Ibrahiim al Balooshi 6th September 2016 02:33 PM

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This is a very interesting topic since the deployment of spears on the battlefield was a well known tactic and weaponry of this nature was effective against horse and elephant. Indeed spear sword and shield were very effective weapons down at infantry level. The spear was not outmoded until fire arms were invented....even then the bayonet illustrates how much the infantry still relied upon the "spear"..
The European Partisan spear is virtually the same as many Asian variants particularly the Sri Lankan .. It is obvious that some kind of design drift/copy was evident though spears are an ancient form in those countries long before any of the European invaders. In the vanguard of these European armies were spearmen with Partisan spears. Please see http://www.vikingsword.com/vb/showthread.php?t=8187 However, there were many others..

Mughal Spears

The usual generic name used for spears of all kinds was sinan. The head or point was called the sunain and the butt the hunain. There were several varieties of this class of weapon. Cavalry troops generally used a lance (nezah) with other types of spear used by foot soldiers and guards surrounding the emperor's audience hall. There is also some evidence, particularly among the Marathas, for the use of a javelin or short spear, which was thrown.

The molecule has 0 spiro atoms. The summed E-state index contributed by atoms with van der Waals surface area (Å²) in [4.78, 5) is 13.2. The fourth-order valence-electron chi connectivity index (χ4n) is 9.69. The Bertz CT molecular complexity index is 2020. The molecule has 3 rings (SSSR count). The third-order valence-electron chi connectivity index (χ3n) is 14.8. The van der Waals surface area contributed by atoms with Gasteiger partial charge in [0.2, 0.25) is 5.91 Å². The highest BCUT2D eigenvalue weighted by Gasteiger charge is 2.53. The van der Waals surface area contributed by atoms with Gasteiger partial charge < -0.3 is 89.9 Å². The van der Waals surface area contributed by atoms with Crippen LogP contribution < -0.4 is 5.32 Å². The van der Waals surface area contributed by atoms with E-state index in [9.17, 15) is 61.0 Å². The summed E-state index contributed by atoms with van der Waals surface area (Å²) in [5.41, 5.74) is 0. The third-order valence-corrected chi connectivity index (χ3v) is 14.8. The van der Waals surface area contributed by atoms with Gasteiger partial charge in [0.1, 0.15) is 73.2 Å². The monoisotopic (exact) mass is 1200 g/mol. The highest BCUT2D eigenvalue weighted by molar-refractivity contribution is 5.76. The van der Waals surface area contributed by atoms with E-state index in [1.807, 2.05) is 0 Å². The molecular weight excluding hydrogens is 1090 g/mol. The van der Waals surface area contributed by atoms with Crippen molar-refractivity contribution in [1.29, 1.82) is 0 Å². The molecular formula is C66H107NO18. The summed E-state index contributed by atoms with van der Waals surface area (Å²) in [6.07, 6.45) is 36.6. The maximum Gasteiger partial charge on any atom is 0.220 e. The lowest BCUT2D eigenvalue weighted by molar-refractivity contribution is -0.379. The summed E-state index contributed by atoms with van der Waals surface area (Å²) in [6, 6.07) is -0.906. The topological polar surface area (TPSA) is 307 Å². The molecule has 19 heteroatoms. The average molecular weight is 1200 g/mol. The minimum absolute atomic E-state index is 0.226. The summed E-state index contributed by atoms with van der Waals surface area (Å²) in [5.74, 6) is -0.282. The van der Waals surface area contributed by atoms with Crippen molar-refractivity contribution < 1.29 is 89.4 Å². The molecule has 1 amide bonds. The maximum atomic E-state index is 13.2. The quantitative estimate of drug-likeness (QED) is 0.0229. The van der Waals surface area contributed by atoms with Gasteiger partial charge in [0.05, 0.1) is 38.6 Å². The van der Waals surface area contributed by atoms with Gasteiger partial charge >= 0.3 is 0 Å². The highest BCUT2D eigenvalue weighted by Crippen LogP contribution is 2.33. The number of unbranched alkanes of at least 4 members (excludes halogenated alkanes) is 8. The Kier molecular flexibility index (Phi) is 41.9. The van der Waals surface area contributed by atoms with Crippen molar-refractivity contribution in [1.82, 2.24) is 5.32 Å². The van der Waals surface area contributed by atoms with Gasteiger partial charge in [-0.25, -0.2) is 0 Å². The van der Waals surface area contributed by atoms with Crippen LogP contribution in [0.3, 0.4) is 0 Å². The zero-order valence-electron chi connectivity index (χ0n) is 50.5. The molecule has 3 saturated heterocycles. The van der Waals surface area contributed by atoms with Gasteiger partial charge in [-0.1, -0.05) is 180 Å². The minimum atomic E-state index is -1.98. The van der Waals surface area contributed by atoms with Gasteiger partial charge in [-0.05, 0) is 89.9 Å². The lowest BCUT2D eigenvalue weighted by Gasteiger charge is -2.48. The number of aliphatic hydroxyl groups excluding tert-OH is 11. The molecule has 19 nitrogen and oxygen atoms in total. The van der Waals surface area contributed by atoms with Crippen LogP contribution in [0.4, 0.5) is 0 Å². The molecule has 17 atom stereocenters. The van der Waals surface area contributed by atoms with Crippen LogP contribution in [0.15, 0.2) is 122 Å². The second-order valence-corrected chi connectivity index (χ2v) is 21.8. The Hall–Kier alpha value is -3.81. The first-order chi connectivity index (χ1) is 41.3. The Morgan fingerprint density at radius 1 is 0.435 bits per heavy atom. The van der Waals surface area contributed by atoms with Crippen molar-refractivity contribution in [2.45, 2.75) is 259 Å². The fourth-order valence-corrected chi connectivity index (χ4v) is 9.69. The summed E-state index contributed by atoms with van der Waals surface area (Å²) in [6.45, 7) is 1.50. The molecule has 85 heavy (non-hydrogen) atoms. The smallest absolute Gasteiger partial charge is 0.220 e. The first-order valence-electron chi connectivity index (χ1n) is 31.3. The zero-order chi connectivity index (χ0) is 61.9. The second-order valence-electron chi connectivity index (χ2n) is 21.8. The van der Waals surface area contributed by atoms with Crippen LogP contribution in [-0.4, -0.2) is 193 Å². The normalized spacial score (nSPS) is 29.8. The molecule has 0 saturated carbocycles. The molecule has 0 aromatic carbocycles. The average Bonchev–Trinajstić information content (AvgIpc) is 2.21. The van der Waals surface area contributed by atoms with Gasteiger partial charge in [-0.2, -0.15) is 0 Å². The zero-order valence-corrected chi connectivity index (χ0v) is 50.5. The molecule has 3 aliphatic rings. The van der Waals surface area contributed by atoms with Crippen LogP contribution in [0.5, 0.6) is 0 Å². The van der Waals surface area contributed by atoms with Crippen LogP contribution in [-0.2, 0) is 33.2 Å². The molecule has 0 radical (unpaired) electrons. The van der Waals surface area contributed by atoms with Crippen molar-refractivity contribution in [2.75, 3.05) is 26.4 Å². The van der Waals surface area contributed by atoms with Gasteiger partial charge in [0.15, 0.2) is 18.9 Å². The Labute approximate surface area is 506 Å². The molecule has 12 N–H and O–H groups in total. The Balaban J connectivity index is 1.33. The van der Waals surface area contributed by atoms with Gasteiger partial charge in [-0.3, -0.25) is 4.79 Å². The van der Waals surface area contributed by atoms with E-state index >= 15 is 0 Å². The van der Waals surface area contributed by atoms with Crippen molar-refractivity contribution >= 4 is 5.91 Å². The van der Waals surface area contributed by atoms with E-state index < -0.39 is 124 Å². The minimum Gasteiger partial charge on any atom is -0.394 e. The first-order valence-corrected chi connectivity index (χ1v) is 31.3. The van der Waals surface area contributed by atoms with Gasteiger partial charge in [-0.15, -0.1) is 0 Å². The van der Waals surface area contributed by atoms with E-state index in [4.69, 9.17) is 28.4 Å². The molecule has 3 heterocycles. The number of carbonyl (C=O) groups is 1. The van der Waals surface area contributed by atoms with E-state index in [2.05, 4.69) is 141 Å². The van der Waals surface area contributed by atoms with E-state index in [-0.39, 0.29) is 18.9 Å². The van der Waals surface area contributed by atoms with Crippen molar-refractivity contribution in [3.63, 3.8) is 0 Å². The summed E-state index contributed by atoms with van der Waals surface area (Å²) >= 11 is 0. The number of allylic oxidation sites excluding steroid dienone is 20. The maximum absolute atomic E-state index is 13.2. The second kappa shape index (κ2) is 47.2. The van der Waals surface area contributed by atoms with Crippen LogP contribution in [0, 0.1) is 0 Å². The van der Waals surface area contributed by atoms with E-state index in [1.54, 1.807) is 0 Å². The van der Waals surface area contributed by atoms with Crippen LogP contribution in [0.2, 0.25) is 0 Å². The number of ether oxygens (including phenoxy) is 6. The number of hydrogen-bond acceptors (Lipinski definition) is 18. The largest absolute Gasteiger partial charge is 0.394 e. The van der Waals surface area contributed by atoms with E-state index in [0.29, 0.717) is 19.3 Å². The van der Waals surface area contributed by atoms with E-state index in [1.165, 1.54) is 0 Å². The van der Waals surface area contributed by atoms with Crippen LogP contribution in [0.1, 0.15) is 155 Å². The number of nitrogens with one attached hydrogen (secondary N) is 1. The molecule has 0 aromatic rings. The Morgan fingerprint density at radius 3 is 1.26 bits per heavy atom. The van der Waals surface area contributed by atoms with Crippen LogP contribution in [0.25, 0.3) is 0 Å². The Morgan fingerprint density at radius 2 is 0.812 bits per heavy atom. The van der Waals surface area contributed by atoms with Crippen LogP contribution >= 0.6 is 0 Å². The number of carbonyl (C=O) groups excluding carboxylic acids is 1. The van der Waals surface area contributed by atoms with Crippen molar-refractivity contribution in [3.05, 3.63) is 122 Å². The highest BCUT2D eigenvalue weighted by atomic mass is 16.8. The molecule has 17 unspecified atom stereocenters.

Nezah A cavalry lance with a small steel head and a long bamboo shaft carried by nezah-bazan (lance-wielders), this weapon featured prominently in Maratha equipment with no enemy cavalry said to be able to withstand them. In battle some 20,000 to 30,000 lances were ranged against the enemy, packed closely together so as not to leave any space between the bearer's heads. If horsemen tried to ride the lance-wielders down, the points of their spears impacted with the oncoming riders, who were then unhorsed. When used during a cavalry charge, the nezah struck against the enemy's weapons, making so much noise that it frightened the opponents' horses such that they turned around and bolted. In normal use, a man on horseback held his spear above his head at the full length of his arm. Mainly used by cavalry; Material; Bamboo, Steel.

Barchhah A Mughal weapon also used by the Marathas. With a head and shaft made wholly of iron or steel, use of this heavy spear was confined to infantry as it would prove too heavy for men on horseback.
Mainly used by Infantry; Material; Steel.

Sang Made entirely of iron, this spear was much shorter than the barchhah although some exist that are 7.11 feet (2.17 m) long, of which the head accounting for 2.6 feet (0.79 m). The weapon possessed long, slender, three or four-sided heads, steel shafts, and had a grip covered with velvet.